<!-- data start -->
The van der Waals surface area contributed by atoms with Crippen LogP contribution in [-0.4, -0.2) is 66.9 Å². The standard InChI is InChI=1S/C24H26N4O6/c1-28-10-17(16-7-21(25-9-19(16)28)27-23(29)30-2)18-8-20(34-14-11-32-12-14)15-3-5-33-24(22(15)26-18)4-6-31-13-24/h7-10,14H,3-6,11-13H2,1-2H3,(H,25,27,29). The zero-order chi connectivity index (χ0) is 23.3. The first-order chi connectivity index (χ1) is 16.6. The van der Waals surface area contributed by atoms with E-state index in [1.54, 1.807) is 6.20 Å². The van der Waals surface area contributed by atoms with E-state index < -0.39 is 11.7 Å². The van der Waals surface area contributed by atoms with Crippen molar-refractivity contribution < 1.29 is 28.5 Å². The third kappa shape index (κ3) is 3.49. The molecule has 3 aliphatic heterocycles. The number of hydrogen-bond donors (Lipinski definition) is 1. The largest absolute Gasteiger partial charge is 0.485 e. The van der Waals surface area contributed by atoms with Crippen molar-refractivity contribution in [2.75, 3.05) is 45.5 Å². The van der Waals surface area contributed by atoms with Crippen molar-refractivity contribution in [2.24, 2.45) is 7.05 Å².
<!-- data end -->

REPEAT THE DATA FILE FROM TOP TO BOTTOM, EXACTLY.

The van der Waals surface area contributed by atoms with Crippen LogP contribution in [-0.4, -0.2) is 66.9 Å². The standard InChI is InChI=1S/C24H26N4O6/c1-28-10-17(16-7-21(25-9-19(16)28)27-23(29)30-2)18-8-20(34-14-11-32-12-14)15-3-5-33-24(22(15)26-18)4-6-31-13-24/h7-10,14H,3-6,11-13H2,1-2H3,(H,25,27,29). The zero-order chi connectivity index (χ0) is 23.3. The first-order chi connectivity index (χ1) is 16.6. The van der Waals surface area contributed by atoms with E-state index in [1.54, 1.807) is 6.20 Å². The van der Waals surface area contributed by atoms with E-state index < -0.39 is 11.7 Å². The van der Waals surface area contributed by atoms with Crippen molar-refractivity contribution < 1.29 is 28.5 Å². The third kappa shape index (κ3) is 3.49. The molecule has 3 aliphatic heterocycles. The number of hydrogen-bond donors (Lipinski definition) is 1. The largest absolute Gasteiger partial charge is 0.485 e. The van der Waals surface area contributed by atoms with Crippen molar-refractivity contribution in [2.75, 3.05) is 45.5 Å². The van der Waals surface area contributed by atoms with Crippen molar-refractivity contribution in [2.24, 2.45) is 7.05 Å².